The needs analysis (184.108.40.206) seems to be limited, and reporting of it unsatisfactory. The reference to 'consideration of other qualitative factors' being taken into account (only) after such analysis indicates that a 'project should not proceed in financial terms' is odd. There is no evidence here that ecological factors were considered at all in this analysis.
References throughout to the likely benefits of 'rehabilitation of the existing road alignment' and reconnection of sections of the TSR are not convincing given the lack of detail about how this will occur. If rehabilitation (not specified adequately) happens, there is a need to protect the values retained/enhanced in the long term, such as through reservation for nature conservation. This would address the second, critical recommendation from the ecological assessment (which FoG did not see reference to in the PA) to 'meet the criteria for improving or maintaining the ecology of the areas (a standard recognized by state and federal environment agencies)', i.e. the no net loss standard. Such reservation would protect retained/rehabilitated areas from the risk of 'overzealous tree mgmt' noted at 2.2.2 and elsewhere, as even TSRs are vulnerable to overgrazing (when feed is poor and stock needs to travel) and also neglect because of lack of resources for management. The ecological assessment's recommendation continues that 'Compensatory habitat should be considered if the project does not meet [the improve/maintain] test', i.e. the developer would need to find/fund offsets.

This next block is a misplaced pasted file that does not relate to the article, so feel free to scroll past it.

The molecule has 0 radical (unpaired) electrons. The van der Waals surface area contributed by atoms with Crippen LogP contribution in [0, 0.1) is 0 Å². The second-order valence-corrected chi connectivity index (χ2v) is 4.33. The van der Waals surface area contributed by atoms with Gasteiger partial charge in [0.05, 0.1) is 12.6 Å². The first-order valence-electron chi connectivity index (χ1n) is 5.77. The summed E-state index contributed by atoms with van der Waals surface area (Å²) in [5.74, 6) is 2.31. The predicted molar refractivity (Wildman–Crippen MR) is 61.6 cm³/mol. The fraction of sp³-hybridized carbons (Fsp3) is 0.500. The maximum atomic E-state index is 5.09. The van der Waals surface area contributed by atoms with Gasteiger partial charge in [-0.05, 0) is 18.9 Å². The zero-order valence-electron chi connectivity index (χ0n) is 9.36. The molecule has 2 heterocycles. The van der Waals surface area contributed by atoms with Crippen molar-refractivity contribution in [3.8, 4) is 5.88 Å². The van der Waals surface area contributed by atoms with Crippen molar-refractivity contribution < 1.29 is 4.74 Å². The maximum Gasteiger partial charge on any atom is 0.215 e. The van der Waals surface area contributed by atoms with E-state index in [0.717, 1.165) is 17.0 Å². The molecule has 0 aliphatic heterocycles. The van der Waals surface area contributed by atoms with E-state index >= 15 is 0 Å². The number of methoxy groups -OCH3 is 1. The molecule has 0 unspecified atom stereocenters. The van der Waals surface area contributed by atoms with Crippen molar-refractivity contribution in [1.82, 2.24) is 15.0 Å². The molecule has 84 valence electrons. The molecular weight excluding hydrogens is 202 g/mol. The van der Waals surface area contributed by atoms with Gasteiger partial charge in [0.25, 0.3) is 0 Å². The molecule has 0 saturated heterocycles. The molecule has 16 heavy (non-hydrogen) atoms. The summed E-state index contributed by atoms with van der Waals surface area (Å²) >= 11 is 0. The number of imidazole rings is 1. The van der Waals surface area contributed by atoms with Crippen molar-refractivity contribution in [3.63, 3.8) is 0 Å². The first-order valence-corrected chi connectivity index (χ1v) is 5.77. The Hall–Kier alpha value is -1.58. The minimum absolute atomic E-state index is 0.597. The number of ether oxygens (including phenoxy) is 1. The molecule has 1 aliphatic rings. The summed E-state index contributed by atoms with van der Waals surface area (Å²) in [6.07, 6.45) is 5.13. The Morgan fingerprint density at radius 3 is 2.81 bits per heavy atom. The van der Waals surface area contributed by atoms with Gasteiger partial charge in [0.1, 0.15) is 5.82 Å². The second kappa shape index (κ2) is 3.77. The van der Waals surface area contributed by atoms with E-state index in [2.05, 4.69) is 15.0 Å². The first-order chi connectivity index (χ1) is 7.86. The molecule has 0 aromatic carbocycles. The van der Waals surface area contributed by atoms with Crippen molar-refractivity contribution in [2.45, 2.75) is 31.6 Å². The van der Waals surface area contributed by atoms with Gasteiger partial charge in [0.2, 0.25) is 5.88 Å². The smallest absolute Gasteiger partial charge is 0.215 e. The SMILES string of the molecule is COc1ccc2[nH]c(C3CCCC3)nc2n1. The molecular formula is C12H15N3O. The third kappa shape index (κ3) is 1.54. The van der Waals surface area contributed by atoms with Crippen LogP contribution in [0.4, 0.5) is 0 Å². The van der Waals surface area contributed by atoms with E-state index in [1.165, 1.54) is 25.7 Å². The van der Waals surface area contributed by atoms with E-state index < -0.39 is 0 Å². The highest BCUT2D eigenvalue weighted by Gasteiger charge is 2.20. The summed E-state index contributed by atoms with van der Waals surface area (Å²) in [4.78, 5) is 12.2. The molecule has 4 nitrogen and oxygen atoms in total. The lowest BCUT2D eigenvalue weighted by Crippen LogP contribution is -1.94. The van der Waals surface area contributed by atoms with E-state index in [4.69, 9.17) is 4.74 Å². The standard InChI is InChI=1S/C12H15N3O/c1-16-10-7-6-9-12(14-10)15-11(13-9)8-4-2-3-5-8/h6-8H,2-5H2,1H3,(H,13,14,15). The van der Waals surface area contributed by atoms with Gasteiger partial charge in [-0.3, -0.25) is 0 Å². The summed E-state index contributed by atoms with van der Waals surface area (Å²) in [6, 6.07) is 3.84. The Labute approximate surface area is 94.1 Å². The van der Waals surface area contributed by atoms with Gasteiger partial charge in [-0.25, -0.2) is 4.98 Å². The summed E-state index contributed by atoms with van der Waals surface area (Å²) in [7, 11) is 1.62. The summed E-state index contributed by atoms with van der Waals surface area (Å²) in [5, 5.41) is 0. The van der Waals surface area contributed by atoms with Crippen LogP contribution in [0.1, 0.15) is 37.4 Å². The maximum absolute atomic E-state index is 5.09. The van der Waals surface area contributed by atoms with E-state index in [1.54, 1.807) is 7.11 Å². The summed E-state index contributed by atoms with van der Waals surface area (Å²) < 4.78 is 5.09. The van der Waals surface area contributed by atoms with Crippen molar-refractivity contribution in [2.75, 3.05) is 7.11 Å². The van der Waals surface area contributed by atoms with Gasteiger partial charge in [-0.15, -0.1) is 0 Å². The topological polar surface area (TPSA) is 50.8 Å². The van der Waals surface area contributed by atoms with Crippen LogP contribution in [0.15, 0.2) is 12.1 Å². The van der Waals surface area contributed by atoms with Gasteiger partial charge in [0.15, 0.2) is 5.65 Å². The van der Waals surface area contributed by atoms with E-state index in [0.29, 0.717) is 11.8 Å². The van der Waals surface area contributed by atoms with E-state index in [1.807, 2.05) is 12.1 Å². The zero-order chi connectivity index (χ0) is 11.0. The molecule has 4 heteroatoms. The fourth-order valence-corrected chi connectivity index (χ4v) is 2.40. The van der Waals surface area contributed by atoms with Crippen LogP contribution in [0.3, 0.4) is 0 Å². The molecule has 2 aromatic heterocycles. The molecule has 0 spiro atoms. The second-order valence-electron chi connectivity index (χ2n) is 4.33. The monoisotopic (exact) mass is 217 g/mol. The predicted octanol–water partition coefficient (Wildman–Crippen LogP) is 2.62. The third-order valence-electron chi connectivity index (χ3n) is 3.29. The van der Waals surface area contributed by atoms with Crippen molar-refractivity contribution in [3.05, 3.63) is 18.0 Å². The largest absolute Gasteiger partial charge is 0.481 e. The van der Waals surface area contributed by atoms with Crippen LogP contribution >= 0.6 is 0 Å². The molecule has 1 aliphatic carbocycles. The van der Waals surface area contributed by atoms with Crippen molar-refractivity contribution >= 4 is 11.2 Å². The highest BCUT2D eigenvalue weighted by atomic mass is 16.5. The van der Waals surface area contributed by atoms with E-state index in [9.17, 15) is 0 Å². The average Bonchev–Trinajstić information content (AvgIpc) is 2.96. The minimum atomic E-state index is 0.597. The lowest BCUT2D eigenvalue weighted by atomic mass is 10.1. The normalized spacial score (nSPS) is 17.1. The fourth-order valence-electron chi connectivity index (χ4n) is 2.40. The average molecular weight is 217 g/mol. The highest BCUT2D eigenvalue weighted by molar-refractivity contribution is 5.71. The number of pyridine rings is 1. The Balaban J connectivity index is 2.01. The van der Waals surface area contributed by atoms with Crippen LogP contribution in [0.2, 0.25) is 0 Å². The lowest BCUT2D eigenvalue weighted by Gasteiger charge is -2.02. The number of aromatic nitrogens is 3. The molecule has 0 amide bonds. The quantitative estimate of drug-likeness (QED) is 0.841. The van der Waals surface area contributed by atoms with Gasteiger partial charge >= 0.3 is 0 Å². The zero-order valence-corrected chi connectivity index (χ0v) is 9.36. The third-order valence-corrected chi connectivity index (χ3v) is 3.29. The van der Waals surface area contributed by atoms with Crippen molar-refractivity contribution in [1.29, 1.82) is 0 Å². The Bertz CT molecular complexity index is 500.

FoG is very interested that the developer will pay a commercial value for loss of pine trees (see 4 Summary and Conclusions p51), but not commit to offsetting the loss of native vegetation which, although intrinsically priceless, can be 'valued' to some extent for the purpose of compensatory native vegetation protection, which should be required for such extensive works as it is in other jurisdictions. FoG is also interested to see that although the engineering works are planned to be 'seamless' for the road user (see 1.5.4), the results from planning approval requirements in ACT compared with NSW - under the latter's assessment methodology required by native vegetation protection legislation - are likely to be quite different; with the ACT approach most likely leading to avoidable 'net loss'.